BP managers could face manslaughter charges over Gulf oil spill
The US authorities are considering charging BP managers with manslaughter after decisions they made before the Deepwater Horizon oil well explosion last year killed 11 workers and caused the biggest offshore spill in US history.

Sources close to the process told Bloomberg that investigators were also examining whether BP’s executives, including former chief executive Tony Hayward, made statements that were at odds with what they knew during congressional hearings last year. Read full story from


County’s Paranormal Society explores haunted hotel
Could Sonoma State be haunted? You should ask our own team of ghost adventurers, the Sonoma County Paranormal Society (SCPS) headed by Lead Investigator, Sonoma State sophomore and Environmental Studies and Planning major Joshua Goudy and friends. The SCPS spend their free time studying locations rumored to be haunted for proof of life after death.

Goudy and his crew will be visiting the Holbrooke Hotel in Grass Valley, Calif. on Tues, April 12., a location famous for multiple instances of paranormal encounters.

The SCPS is made of a core group of five students of both Sonoma State and the Santa Rosa Junior College with a common interest and the desire to share experiences in their studies of paranormal activity. Read full story from


Lost in Triangulation: Leonardo da Vinci’s Mathematical Slip-Up
Artist, inventor and philosopher Leonardo da Vinci (1452–1519) was without a doubt a genius. Yet, there is some criticism. In his book 1434: The Year a Magnificent Chinese Fleet Sailed to Italy and Ignited the Renaissance (William Morrow, 2008) British author and retired submarine commander Gavin Menzies claims that da Vinci swiped most of his ideas from the Chinese. Menzies’s theory was poorly received by the world of science. Besides, isn’t da Vinci’s brilliance beyond question? Definitely, but the Dutch mathematician and artist Rinus Roelofs did find an error in one of the Renaissance man‘s drawings. Read full story from


FLDS Church elder moves to replace Warren Jeffs (Source: Youtube – ksltube)


Thanks for stopping by! Well wishes to you all and have a great day!


News & Submissions 11/22/2010

Monday, November 22nd, 2010

Thanksgiving symbolizes Native generosity and kindness
VERONA, N.Y. – When the first immigrants from Europe arrived on the North American shores, they were homeless and hungry. They survived thanks to the generosity and kindness of Native peoples, who helped them through the first brutal northeastern winter and shared traditional methods of agriculture that would sustain them through future seasons.

That tradition of hospitality and help is replayed throughout Indian country during the Thanksgiving season in various acts of kindness by tribal nations. Read full story from

My Take: My top 3 books for the hotel nightstand
If you have ever contemplated being stranded in a hotel room without electricity, you might be happy to hear that the Gideon’s ubiquitous nightstand Bibles are no longer your only reading option. For some time, many Marriott Hotels have featured copies of the Book of Mormon, and, now, according to Kate Shellnutt at the Houston Chronicle, Hare Krishnas have placed roughly 7,000 copies of the Hindu scripture the Bhagavad Gita in 100 Houston-area hotel rooms. Read full story from

Banned medic vows to fight GMC ‘witch-hunt’
WHEN Doctor Sarah Myhill first began treating sufferers of ME and chronic fatigue syndrome, she saw herself as a pioneer – changing the lives of hundreds of patients who had nowhere else to turn.

But now, banned from practising medicine and under investigation by the General Medical Council (GMC) for posing a risk to patients’ health, Dr Myhill says her life has been engulfed by legal battles and her ongoing fight to clear her name. Read full story from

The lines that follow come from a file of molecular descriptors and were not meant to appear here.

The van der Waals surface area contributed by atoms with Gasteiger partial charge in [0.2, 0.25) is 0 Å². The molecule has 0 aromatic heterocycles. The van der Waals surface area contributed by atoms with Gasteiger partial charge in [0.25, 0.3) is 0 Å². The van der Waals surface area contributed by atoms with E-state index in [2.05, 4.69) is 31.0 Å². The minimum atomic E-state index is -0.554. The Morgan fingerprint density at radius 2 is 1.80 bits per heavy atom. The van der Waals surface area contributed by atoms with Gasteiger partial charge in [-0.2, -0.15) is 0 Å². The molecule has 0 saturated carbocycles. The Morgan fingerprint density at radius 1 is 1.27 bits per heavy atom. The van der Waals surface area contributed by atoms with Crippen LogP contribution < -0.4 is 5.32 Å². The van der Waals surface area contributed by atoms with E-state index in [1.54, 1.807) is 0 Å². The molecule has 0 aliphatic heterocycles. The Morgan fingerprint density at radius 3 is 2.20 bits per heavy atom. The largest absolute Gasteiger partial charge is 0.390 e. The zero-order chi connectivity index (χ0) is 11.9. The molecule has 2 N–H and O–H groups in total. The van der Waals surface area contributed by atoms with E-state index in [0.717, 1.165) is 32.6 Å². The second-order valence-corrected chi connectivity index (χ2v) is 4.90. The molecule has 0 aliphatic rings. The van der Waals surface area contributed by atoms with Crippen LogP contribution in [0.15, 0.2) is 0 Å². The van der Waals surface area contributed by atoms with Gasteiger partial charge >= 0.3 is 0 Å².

Hundreds gather for interfaith Thanksgiving celebration
Members of more than a dozen religious organizations gathered in Central Austin on Sunday in advance of Thanksgiving to show their appreciation for one another.

People packed into University Baptist Church near the University of Texas during a nearly two-hour ceremony that featured prayers and songs from different religions. Read full story from

Seeking Proof in Near-Death Claims
At 18 hospitals in the U.S. and U.K., researchers have suspended pictures, face up, from the ceilings in emergency-care areas. The reason: to test whether patients brought back to life after cardiac arrest can recall seeing the images during an out-of-body experience.

People who have these near-death experiences often describe leaving their bodies and watching themselves being resuscitated from above, but verifying such accounts is difficult. The images would be visible only to people who had done that. Read full story from

Ancient Roman bath found in Jerusalem
Jerusalem – Israeli archaeologists have uncovered a 1 800-year-old bathing pool which proves that Aelia Capitolina, the Roman city built after the destruction of Jerusalem, was larger than thought, the Israel Antiquities Authority (IAA) announced on Monday. Read full story from

Secret chamber in National Library
KOLKATA: National Library has always been reputed to haunted. Now, here is a really eerie secret. A mysterious room has been discovered in the 250-year-old building a room that no one knew about and no one can enter because it seems to have no opening of kind, not even trapdoors.

The chamber has lain untouched for over two centuries. Wonder what secrets it holds. The archaeologists who discovered it have no clue either, their theories range from a torture chamber, or a sealed tomb for an unfortunate soul or the most favoured of all a treasure room. Some say they wouldn’t be surprised if both skeletons and jewels tumble out of the secret room. Read full story from

Tiger Extinction: Tigers Could Be Extinct In 12 Years If Unprotected
ST. PETERSBURG, Russia — Wild tigers could become extinct in 12 years if countries where they still roam fail to take quick action to protect their habitats and step up the fight against poaching, global wildlife experts told a “tiger summit” Sunday.